Magazine article Science News

Light Pulse Puts False Memories in Mouse Brains: Tweaking Just a Few Neurons Makes Imagined Connections

Magazine article Science News

Light Pulse Puts False Memories in Mouse Brains: Tweaking Just a Few Neurons Makes Imagined Connections

Article excerpt

Just a tiny fraction of the brain's neurons firing at the wrong time may be able to make a figment of the imagination seem real. Scientists have come to that conclusion after implanting false memories into the brains of mice.

"It's fairly astounding," says neurobiologist Mark Mayford of the Scripps Research Institute in La Jolla, Calif., who was not involved in the research. "Stimulating a small amount of cells can put a thought into an animal's head."

Neurobiologists have known for years that the hippocampus, a seahorse-shaped region deep in the brain, plays a role in learning and memory. And countless studies have shown that when it comes to recalling events, humans tend to make mistakes. (Of the first 250 U.S. prisoners exonerated based on DNA evidence, about three-quarters were originally convicted at least in part because of faulty eyewitness testimony.)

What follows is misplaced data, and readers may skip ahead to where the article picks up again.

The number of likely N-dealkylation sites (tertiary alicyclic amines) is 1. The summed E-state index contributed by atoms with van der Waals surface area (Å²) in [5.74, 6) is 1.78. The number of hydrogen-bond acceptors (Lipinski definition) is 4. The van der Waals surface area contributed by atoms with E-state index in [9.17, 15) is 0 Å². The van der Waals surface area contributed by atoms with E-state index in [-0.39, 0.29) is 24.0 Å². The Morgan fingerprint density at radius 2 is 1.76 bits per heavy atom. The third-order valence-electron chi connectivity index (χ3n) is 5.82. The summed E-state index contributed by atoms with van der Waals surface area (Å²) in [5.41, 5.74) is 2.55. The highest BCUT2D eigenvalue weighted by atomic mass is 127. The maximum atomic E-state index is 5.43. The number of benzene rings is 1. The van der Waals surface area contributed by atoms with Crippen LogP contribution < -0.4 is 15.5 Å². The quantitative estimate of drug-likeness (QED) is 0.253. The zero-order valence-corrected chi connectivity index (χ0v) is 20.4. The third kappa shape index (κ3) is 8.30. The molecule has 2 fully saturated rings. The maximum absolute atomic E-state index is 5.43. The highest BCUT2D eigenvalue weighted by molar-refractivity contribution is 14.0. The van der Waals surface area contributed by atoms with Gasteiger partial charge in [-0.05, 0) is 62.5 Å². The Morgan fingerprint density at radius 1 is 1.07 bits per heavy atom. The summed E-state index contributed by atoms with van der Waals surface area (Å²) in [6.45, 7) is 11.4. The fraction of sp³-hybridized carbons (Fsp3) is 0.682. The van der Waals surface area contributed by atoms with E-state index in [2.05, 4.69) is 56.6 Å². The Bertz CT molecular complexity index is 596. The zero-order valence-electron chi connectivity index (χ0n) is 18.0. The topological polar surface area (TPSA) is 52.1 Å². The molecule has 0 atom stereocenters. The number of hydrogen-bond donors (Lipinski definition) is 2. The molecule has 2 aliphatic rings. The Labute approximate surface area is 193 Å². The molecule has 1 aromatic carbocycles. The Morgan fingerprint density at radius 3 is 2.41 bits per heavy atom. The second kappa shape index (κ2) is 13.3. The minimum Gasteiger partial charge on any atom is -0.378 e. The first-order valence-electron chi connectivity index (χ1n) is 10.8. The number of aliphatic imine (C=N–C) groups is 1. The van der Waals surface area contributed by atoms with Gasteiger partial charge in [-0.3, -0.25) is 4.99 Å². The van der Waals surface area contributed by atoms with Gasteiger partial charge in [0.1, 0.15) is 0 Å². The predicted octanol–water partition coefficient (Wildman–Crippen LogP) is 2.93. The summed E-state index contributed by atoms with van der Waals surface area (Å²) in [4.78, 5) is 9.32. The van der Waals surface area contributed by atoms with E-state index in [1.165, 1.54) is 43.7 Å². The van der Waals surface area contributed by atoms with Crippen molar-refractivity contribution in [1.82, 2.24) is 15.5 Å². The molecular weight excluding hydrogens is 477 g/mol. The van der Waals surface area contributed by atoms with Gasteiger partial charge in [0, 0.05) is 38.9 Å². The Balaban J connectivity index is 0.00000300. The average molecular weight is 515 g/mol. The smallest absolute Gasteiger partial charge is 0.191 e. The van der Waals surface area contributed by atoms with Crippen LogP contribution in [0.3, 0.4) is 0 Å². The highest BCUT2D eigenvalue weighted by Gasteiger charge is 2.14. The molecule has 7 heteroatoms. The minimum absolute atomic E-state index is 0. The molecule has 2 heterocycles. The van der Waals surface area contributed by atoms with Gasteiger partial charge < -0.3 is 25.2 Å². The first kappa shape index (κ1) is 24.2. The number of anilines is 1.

But exactly how neurons in the hippocampus harbor and retrieve memories --and where they go wrong--has been difficult to understand without observing an example in animals, says Susumu Tonegawa, a neuroscientist at MIT.

To understand how neurons create memories, Tonegawa and his colleagues used optogenetics. In the relatively new technique, researchers implant tiny optical fibers in the brains of living animals. The fibers deliver pulses of light directly to neurons that have been genetically engineered to react to the flashes.

In previous work, the researchers engineered mice with neurons that are sensitive to blue light--but only when a gene that turns on during new experiences is active. The team then showed that flashing the neurons with light alone forced a previously created memory of a new experience to pop into a mouse's head (SN: 4/21/12, p. 10). Neurons in a small region of the hippocampus called the dentate gyrus were particularly adept at triggering memories this way. …

Search by... Author
Show... All Results Primary Sources Peer-reviewed

Oops!

An unknown error has occurred. Please click the button below to reload the page. If the problem persists, please try again in a little while.